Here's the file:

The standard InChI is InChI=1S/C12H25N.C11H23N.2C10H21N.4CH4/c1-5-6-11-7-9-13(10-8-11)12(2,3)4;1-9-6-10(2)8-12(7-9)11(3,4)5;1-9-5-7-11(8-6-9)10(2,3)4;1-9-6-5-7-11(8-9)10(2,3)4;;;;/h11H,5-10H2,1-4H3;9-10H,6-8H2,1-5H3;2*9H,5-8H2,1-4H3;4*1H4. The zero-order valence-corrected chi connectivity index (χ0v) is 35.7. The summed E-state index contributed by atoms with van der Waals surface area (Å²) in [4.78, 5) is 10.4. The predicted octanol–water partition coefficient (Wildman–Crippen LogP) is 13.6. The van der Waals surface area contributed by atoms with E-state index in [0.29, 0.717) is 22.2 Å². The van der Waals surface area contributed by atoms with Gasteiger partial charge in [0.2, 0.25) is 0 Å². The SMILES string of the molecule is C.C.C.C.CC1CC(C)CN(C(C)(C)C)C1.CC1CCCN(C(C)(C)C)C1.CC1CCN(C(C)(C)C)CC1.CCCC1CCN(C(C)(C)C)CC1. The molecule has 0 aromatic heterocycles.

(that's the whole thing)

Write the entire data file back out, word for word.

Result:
The standard InChI is InChI=1S/C12H25N.C11H23N.2C10H21N.4CH4/c1-5-6-11-7-9-13(10-8-11)12(2,3)4;1-9-6-10(2)8-12(7-9)11(3,4)5;1-9-5-7-11(8-6-9)10(2,3)4;1-9-6-5-7-11(8-9)10(2,3)4;;;;/h11H,5-10H2,1-4H3;9-10H,6-8H2,1-5H3;2*9H,5-8H2,1-4H3;4*1H4. The zero-order valence-corrected chi connectivity index (χ0v) is 35.7. The summed E-state index contributed by atoms with van der Waals surface area (Å²) in [4.78, 5) is 10.4. The predicted octanol–water partition coefficient (Wildman–Crippen LogP) is 13.6. The van der Waals surface area contributed by atoms with E-state index in [0.29, 0.717) is 22.2 Å². The van der Waals surface area contributed by atoms with Gasteiger partial charge in [0.2, 0.25) is 0 Å². The SMILES string of the molecule is C.C.C.C.CC1CC(C)CN(C(C)(C)C)C1.CC1CCCN(C(C)(C)C)C1.CC1CCN(C(C)(C)C)CC1.CCCC1CCN(C(C)(C)C)CC1. The molecule has 0 aromatic heterocycles.